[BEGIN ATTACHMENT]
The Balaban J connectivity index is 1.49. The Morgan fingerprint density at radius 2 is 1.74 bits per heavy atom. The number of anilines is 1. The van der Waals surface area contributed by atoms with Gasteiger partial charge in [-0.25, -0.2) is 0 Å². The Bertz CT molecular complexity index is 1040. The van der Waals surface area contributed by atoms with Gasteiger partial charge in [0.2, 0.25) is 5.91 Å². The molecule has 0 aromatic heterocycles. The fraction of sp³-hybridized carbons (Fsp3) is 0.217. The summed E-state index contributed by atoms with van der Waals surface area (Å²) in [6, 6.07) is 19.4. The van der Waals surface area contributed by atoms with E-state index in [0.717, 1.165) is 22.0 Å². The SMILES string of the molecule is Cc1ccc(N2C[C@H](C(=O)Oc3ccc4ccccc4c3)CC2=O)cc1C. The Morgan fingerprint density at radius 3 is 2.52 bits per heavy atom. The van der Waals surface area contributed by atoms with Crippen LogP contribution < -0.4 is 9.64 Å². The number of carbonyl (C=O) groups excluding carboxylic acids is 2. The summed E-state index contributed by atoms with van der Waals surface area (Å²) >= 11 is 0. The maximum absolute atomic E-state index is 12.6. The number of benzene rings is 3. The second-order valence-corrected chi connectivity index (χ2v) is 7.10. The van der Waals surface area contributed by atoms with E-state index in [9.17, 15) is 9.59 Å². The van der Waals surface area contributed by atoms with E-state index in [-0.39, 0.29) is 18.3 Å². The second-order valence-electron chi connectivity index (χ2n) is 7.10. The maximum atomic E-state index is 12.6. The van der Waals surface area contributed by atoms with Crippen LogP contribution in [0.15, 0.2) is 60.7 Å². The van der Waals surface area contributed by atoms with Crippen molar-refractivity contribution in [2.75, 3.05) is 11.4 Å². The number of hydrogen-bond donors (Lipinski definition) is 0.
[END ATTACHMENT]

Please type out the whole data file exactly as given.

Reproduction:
The Balaban J connectivity index is 1.49. The Morgan fingerprint density at radius 2 is 1.74 bits per heavy atom. The number of anilines is 1. The van der Waals surface area contributed by atoms with Gasteiger partial charge in [-0.25, -0.2) is 0 Å². The Bertz CT molecular complexity index is 1040. The van der Waals surface area contributed by atoms with Gasteiger partial charge in [0.2, 0.25) is 5.91 Å². The molecule has 0 aromatic heterocycles. The fraction of sp³-hybridized carbons (Fsp3) is 0.217. The summed E-state index contributed by atoms with van der Waals surface area (Å²) in [6, 6.07) is 19.4. The van der Waals surface area contributed by atoms with E-state index in [0.717, 1.165) is 22.0 Å². The SMILES string of the molecule is Cc1ccc(N2C[C@H](C(=O)Oc3ccc4ccccc4c3)CC2=O)cc1C. The Morgan fingerprint density at radius 3 is 2.52 bits per heavy atom. The van der Waals surface area contributed by atoms with Crippen LogP contribution < -0.4 is 9.64 Å². The number of carbonyl (C=O) groups excluding carboxylic acids is 2. The summed E-state index contributed by atoms with van der Waals surface area (Å²) >= 11 is 0. The maximum absolute atomic E-state index is 12.6. The number of benzene rings is 3. The second-order valence-corrected chi connectivity index (χ2v) is 7.10. The van der Waals surface area contributed by atoms with E-state index in [9.17, 15) is 9.59 Å². The van der Waals surface area contributed by atoms with E-state index in [-0.39, 0.29) is 18.3 Å². The second-order valence-electron chi connectivity index (χ2n) is 7.10. The maximum atomic E-state index is 12.6. The van der Waals surface area contributed by atoms with Crippen LogP contribution in [0.15, 0.2) is 60.7 Å². The van der Waals surface area contributed by atoms with Crippen molar-refractivity contribution in [2.75, 3.05) is 11.4 Å². The number of hydrogen-bond donors (Lipinski definition) is 0.